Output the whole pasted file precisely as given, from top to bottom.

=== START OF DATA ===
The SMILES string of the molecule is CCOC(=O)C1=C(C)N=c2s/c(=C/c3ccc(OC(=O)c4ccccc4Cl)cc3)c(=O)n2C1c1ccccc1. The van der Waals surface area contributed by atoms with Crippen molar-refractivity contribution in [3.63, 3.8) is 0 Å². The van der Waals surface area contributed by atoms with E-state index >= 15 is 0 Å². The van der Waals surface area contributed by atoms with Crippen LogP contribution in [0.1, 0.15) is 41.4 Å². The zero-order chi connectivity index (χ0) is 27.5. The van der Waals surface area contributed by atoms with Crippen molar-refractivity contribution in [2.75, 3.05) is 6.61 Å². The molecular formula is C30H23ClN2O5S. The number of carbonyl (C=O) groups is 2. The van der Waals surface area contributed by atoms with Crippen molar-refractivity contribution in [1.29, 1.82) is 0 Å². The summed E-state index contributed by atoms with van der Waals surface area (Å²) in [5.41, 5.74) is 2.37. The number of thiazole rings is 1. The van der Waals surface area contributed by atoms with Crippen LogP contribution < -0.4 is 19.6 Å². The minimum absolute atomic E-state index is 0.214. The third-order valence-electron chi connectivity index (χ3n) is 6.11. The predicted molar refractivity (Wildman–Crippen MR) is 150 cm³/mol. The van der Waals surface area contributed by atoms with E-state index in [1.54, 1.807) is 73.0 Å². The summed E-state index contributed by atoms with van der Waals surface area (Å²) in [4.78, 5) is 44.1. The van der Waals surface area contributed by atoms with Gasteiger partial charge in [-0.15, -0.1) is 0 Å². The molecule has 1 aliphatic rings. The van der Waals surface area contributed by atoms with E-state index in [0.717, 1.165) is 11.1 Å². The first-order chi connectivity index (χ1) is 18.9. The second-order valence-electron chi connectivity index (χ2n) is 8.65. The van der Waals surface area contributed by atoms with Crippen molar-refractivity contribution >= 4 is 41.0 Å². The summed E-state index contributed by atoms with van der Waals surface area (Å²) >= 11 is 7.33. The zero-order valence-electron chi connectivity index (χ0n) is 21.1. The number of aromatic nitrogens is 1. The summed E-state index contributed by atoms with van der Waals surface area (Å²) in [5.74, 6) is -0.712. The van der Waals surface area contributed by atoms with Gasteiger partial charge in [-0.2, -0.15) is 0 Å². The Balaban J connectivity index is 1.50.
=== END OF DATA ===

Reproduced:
The SMILES string of the molecule is CCOC(=O)C1=C(C)N=c2s/c(=C/c3ccc(OC(=O)c4ccccc4Cl)cc3)c(=O)n2C1c1ccccc1. The van der Waals surface area contributed by atoms with Crippen molar-refractivity contribution in [3.63, 3.8) is 0 Å². The van der Waals surface area contributed by atoms with E-state index >= 15 is 0 Å². The van der Waals surface area contributed by atoms with Crippen LogP contribution in [0.1, 0.15) is 41.4 Å². The zero-order chi connectivity index (χ0) is 27.5. The van der Waals surface area contributed by atoms with Crippen molar-refractivity contribution in [2.75, 3.05) is 6.61 Å². The molecular formula is C30H23ClN2O5S. The number of carbonyl (C=O) groups is 2. The van der Waals surface area contributed by atoms with Crippen molar-refractivity contribution in [1.29, 1.82) is 0 Å². The summed E-state index contributed by atoms with van der Waals surface area (Å²) in [5.41, 5.74) is 2.37. The number of thiazole rings is 1. The van der Waals surface area contributed by atoms with Crippen LogP contribution < -0.4 is 19.6 Å². The minimum absolute atomic E-state index is 0.214. The third-order valence-electron chi connectivity index (χ3n) is 6.11. The predicted molar refractivity (Wildman–Crippen MR) is 150 cm³/mol. The van der Waals surface area contributed by atoms with E-state index in [1.54, 1.807) is 73.0 Å². The summed E-state index contributed by atoms with van der Waals surface area (Å²) in [4.78, 5) is 44.1. The van der Waals surface area contributed by atoms with Gasteiger partial charge in [-0.15, -0.1) is 0 Å². The molecule has 1 aliphatic rings. The van der Waals surface area contributed by atoms with E-state index in [0.717, 1.165) is 11.1 Å². The first-order chi connectivity index (χ1) is 18.9. The second-order valence-electron chi connectivity index (χ2n) is 8.65. The van der Waals surface area contributed by atoms with Crippen molar-refractivity contribution >= 4 is 41.0 Å². The summed E-state index contributed by atoms with van der Waals surface area (Å²) >= 11 is 7.33. The zero-order valence-electron chi connectivity index (χ0n) is 21.1. The number of aromatic nitrogens is 1. The summed E-state index contributed by atoms with van der Waals surface area (Å²) in [5.74, 6) is -0.712. The van der Waals surface area contributed by atoms with Gasteiger partial charge in [-0.2, -0.15) is 0 Å². The Balaban J connectivity index is 1.50.